Howard Street – A Street to Build a Dream On – Part 2

I want you to look at an example of an ordinary commercial building, not unlike some we have on Howard Steet. I encourage you to see the buildings I photographed with this example of a renovated commercial building in mind.

According to Moss: Architecture: Design: Green, whose architectural firm did the work, this former repair shop has been transformed into a photographic studio. New windows and cleaning of the Chicago Common Brick found inside helped upgrade the space’s look and feel, without scrapping its valuable assets of brick and foundation. The concrete floors and wooden rafters were attended to.

Here is the building Charles Killebrew used as his office.  At his death, the building was left to his daughter and is now for sale. Wouldn’t it be wonderful to further preserve and repurpose this building as one of the pieces of the puzzle along Howard Street?

The fabulous Almond’s ghost sign is a historic nod to the past. How wonderful to have it as part of the Howard Street dream. Think of  Adaptive Reuse when reimagining Howard Street. Zoning B4 allows mixed usage. The dream is about giving an existing building, home or venue a new purpose, or maintaining the same purpose while preserving, rebuilding, enhancing or maintaining elements of the building. When viewed one at a time the dream seems more manageable.  We could form a Howard Street Concerned Citizens group, and put some wind under the sails of this dream. Teams of two could select a  building, research the facts, and present them, and, and, and…..


Historic preservation clearly does much more than preserve bricks and mortar. It recognizes that our built history connects us in tangible ways with our past and provides context for the places we occupy and the world we live in. It fuses art with craftsmanship, capacity for modern utility with embodied energy, and progressive ideas for economic revitalization with traditional authenticity. Historic preservation is at the same time wonderfully egalitarian; all socioeconomic classes in every corner of the nation have successfully utilized its principles to protect their heritage and revitalize their communities.

-Craig Potts, Executive Director of the Kentucky Heritage Council and State Historic Preservation Officer

4 thoughts on “Howard Street – A Street to Build a Dream On – Part 2

  1. It is so good to see Howard Street getting some love.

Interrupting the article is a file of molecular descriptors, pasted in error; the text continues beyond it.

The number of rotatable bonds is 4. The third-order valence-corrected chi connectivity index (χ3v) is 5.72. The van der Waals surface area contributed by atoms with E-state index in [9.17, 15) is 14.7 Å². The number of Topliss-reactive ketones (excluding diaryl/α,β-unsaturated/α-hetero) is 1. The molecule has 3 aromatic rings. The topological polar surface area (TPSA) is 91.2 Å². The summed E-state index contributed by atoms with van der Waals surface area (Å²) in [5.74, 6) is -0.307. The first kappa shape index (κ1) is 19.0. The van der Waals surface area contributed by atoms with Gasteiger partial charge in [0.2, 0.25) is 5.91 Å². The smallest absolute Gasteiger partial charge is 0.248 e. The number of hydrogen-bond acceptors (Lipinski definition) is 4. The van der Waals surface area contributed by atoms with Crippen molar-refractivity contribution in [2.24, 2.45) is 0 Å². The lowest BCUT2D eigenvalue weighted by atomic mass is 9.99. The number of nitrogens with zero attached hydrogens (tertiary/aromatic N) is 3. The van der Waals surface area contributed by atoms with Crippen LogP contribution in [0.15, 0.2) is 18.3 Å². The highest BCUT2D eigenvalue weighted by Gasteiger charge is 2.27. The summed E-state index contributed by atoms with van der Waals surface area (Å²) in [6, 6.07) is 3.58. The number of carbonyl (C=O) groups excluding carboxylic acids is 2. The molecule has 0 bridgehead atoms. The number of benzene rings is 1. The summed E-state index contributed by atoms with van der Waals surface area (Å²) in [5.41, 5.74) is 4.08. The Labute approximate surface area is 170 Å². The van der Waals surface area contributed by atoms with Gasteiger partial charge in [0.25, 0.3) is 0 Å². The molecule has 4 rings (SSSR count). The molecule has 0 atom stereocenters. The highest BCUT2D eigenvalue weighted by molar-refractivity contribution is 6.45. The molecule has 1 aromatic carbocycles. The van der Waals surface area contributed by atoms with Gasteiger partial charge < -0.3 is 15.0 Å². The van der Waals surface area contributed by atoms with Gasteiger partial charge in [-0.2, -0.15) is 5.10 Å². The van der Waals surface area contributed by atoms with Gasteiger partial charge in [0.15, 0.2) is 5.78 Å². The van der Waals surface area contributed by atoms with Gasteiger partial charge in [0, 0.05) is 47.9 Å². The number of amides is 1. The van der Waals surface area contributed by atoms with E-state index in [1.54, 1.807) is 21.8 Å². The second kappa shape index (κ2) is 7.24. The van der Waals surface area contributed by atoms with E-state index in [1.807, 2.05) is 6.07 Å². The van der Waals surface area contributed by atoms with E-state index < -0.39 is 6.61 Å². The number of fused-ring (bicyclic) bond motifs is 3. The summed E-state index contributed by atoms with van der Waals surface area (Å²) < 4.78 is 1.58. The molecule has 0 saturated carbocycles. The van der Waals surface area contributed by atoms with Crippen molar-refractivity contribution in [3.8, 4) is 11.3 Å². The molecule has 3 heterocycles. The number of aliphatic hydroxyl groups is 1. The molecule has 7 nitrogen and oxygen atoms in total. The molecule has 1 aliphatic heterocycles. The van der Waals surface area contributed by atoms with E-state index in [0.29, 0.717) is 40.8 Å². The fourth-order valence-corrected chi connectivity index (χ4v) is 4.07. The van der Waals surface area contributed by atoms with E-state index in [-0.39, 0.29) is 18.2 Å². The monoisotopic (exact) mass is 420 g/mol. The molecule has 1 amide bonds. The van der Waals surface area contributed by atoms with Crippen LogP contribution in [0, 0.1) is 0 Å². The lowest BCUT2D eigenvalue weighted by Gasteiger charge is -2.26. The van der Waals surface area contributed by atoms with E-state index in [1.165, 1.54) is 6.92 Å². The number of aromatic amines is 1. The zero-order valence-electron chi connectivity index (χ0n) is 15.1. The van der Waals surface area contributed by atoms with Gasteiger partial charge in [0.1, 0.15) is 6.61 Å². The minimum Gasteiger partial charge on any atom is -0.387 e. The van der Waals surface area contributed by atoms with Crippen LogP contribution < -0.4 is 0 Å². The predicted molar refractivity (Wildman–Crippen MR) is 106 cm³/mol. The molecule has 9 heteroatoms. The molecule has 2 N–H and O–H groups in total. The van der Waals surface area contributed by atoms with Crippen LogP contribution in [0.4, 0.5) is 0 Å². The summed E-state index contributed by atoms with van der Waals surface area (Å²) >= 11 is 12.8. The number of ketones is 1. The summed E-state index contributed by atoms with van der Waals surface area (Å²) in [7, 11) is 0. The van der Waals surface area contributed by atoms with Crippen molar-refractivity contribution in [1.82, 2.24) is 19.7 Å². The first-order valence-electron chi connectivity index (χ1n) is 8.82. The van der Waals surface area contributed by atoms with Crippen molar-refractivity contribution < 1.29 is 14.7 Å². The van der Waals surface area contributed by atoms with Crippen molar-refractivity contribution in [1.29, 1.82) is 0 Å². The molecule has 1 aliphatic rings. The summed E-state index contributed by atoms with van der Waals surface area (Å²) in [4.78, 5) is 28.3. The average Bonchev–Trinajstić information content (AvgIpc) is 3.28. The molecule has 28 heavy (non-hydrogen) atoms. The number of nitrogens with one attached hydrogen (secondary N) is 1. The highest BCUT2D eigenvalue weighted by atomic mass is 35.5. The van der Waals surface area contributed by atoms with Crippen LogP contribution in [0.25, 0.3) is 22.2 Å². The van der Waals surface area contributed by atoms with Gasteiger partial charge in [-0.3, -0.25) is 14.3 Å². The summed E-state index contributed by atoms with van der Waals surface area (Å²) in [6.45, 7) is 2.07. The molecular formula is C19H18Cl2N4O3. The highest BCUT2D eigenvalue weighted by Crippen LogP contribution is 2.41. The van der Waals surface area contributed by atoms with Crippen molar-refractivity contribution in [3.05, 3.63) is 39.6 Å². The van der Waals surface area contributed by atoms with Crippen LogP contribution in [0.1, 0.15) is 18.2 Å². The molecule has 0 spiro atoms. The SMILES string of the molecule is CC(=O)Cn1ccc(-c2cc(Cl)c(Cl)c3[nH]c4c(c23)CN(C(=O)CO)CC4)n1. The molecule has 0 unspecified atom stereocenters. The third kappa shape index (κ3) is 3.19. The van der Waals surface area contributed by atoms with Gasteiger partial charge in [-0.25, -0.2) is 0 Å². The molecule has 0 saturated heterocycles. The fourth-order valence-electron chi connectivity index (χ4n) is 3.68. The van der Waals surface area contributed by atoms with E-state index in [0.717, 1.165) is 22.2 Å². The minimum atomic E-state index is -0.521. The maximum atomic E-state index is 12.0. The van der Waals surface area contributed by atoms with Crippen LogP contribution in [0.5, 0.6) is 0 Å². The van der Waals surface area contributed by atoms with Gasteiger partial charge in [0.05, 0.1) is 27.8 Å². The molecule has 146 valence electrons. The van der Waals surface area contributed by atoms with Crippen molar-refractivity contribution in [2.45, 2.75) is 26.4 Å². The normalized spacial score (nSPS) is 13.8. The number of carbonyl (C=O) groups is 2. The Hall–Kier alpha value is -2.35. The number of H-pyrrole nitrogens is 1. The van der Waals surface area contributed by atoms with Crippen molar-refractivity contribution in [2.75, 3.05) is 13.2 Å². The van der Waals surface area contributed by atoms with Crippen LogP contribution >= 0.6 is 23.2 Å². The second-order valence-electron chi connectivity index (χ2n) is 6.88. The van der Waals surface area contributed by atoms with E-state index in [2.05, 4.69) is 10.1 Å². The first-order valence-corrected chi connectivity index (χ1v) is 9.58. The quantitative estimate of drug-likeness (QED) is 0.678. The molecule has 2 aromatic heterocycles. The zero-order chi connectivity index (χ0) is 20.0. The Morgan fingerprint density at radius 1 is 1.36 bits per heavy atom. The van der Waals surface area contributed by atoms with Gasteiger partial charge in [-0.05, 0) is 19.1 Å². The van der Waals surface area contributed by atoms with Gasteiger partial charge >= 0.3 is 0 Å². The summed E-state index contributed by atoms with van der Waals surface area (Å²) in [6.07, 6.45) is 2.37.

If I remember correctly, Bugs Barringer’s studio was on Western Avenue at the end of Howard Street; it is occupied at this time. I had hoped that someone would make Charlie Killebrew’s studio a museum to commemorate these two pillars of the community. I think the Telegram’s old home at 120 Howard would be a fantastic museum to commemorate their role in the community as well. From what I understand, however, it is being used as storage space by the nonprofit around the corner from it.

    There are some hidden gems along that street. Perhaps all the good things happening around it (Moe & D’s, Central Cafe, Bel Air Art Center, Lorema Coffee, Station Square, the Event Center, the loft over the former R&H Homework site, and new landowners on Main Street) will spill over to Howard Street itself.

    By the way, I think Mr. Evans’ office is pictured below the Almand’s ghost sign. I’d be happy to share some Howard Street memories with you in the Spring when we get that cup of coffee at Lorema when it opens.


    1. As usual, thankful when you share your memories, this time on Howard Street. Our New Years resolution should be to meet long before Spring. A lot of water over the dam since I first interviewed you and wrote a post about the little art space you had at the Artisans Center. Remembering our stroll around Main Street with you naming the businesses that once were. We must do that again soon.


  2. I have always loved Howard Street. It is a wonderful walking connector between Sunset Avenue and Western downtown, and with just one turn you are at the Bel Air Artisans Center!
    I have happy memories of going to Charlie Killebrew’s studio, dropping off news releases to the newsroom at the Telegram, and then on to see James Reid at Barringer Studio. Don Evans’ attorney office is one of my favorite facades as well – it has always been so elegant, just like his wife Margaret Evans still is.


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